Photo of the Day 2016

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Fermi
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Joined: 2010-03-03
Photo of the Day 2016

Gloriosa superba is now in flower!

Gloriosa superba Gloriosa superba

It is superb, it is glorious but sadly considered a weed in northern parts of Australia! I've seen it running wild along the foreshore at Noosa in Queensland, but ours were procured from a commercial source in Victoria (where it is not a weed!).

We grow it in large pots so that it can be kept relatively dry during the winter. They also need water during the summer months so are at odds with our climate! The tubers do migrate to the bottom of the pots and out the drainage holes so re-potting is required on an annual or biennial basis. Escapees do not persist in our garden,

cheers

fermi

Lori S.
Title: Moderator
Joined: 2009-10-27

A pretty amazing weed (Gloriosa superba), to be sure.  I find it really astounding how fragile and vulnerable warm climates are with respect to invasive species... an awfully pretty thing to look at though!

 

Aquilegia flavescens in Kananaskis Country, AB:

Lori Calgary, Alberta, Canada - Zone 3 -30 C to +30 C (rarely!); elevation ~1130m; annual precipitation ~40 cm

RickR
Title: Moderator
Joined: 2009-09-21

Lori, for a minute there, I thought you were talking about your Aquilegia picture.  Boy was I perplexed!

 

What kind of rock are those beauties growing in?

Rick Rodich    zone 4a.    Annual precipitation ~24 inches near Minneapolis, Minnesota, USA

Lori S.
Title: Moderator
Joined: 2009-10-27

Ooops, I will go back and clarify the previous comments!  :-)  The Aquilegia flavescens is indeed native and non-invasive - it doesn't even seem to be much in cultivation.  It's growing there among limestone boulders, Rick... lots of limestone in the Rockies here.

I wonder if this is Ranunculus nivalis, seen in Kananaskis Country, AB, at ~2500m elevation?  The sepals are brown on the backsides, as for R. nivalis.

 

 

Lori Calgary, Alberta, Canada - Zone 3 -30 C to +30 C (rarely!); elevation ~1130m; annual precipitation ~40 cm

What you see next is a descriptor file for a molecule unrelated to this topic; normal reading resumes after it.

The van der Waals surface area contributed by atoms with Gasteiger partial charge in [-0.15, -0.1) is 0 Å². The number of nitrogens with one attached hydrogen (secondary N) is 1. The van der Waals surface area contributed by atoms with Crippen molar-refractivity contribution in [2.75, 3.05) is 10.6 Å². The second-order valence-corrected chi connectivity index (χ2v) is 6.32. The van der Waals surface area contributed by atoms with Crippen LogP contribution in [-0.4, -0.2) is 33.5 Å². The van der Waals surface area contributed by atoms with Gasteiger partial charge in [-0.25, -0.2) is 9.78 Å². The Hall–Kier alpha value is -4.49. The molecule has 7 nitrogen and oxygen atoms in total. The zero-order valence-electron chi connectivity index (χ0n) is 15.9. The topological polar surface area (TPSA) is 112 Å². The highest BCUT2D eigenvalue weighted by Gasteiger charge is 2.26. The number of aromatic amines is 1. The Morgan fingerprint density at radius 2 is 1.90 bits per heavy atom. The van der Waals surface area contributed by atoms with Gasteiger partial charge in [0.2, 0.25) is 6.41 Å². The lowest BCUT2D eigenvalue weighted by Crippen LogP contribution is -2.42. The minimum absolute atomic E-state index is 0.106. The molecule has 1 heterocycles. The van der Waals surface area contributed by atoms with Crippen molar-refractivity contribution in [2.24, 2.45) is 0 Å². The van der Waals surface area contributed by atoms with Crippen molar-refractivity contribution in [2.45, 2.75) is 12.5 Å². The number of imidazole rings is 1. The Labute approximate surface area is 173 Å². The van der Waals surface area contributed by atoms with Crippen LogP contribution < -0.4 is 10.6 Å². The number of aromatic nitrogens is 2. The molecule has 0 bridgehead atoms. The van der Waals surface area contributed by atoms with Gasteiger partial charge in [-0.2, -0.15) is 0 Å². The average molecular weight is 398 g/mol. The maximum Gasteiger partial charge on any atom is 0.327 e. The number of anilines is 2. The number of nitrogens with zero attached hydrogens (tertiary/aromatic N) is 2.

RickR
Title: Moderator
Joined: 2009-09-21

It's growing there among limestone boulders

 

I wish we could get limestone that color here....

Rick Rodich    zone 4a.    Annual precipitation ~24 inches near Minneapolis, Minnesota, USA

Lori S.
Title: Moderator
Joined: 2009-10-27

[quote=RickR]

I wish we could get limestone that color here....

[/quote]

The usual range seems to be grey to tan.  What colours are available there, Rick?

 

Love this plant, Achillea ageratifolia:

Lori Calgary, Alberta, Canada - Zone 3 -30 C to +30 C (rarely!); elevation ~1130m; annual precipitation ~40 cm

RickR
Title: Moderator
Joined: 2009-09-21

While I do occasionally find light gray tones of limestone in the wild here, they are never accessible, either on public environmentally sensitive lands or just too far from roads to make it at all practical.  Limestone for sale is always a yellow-beige here.

 

Achillea ageratifolia is a hardy fellow.  Back when we had cold winters, it always did well for me in a trough,.

Rick Rodich    zone 4a.    Annual precipitation ~24 inches near Minneapolis, Minnesota, USA

Fermi
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Title: Member
Joined: 2010-03-03

Lycoris incarnata started flowering a week or so ago 

Lycoris incarnata 31-01-16Lycoris incarnata 31-01-16

started to look good a few days later

Lycoris incarnata 2-02-16

A second clump had spikes up about then

Lycoris incarnata spikes 3-02-16 

and is now at peak bloom

Lycoris incarnata 8-02-16Lycoris incarnata 8-02-16

cheers

fermi

Fermi de Sousa, Central Victoria, Australia Min: -7C, Max: +40C

RickR
Title: Moderator
Joined: 2009-09-21

The only one I can get to bloom up here in Zone 4 is Lycoris squamigera.  It wants to set seed every year, but of course it never does (being sterile).

  My best clump:

Rick Rodich    zone 4a.    Annual precipitation ~24 inches near Minneapolis, Minnesota, USA

Fermi
Fermi's picture
Title: Member
Joined: 2010-03-03

Rick,

you do better with that one than I do! Even though it's called "Hardy Amaryllis" it has not persisted in our garden - either the frost hits it at a sensitive time or it doesn't like the watering regime!

Here's Rhodophiala bifida, a blood red clone which is quite eye-catching - I'm hoping it bulks up enough to make a spectacular display one yearcheeky

Rhodophiala bifida Rhodophiala bifida

For years I only had one clone (an orangey-red one) and never got any seed but got this a couple of years ago from a friend and have used it to set seed on the other clone - just waiting for the progeny to flower now!

cheers

fermi

Fermi de Sousa, Central Victoria, Australia Min: -7C, Max: +40C

RickR
Title: Moderator
Joined: 2009-09-21

That L. squamigera is the only plant I have that I semi regularly need to protect from spring frost (about every 3 years).  Despite it's deep planting it comes up at the same time as the Corydalis solida!  I have but one measely Rhodophiala seedling in a pot.  I would be happy with any Rhodophiala, let alone with such a beautiful color!  I wonder if mine will ever bloom....

Rick Rodich    zone 4a.    Annual precipitation ~24 inches near Minneapolis, Minnesota, USA

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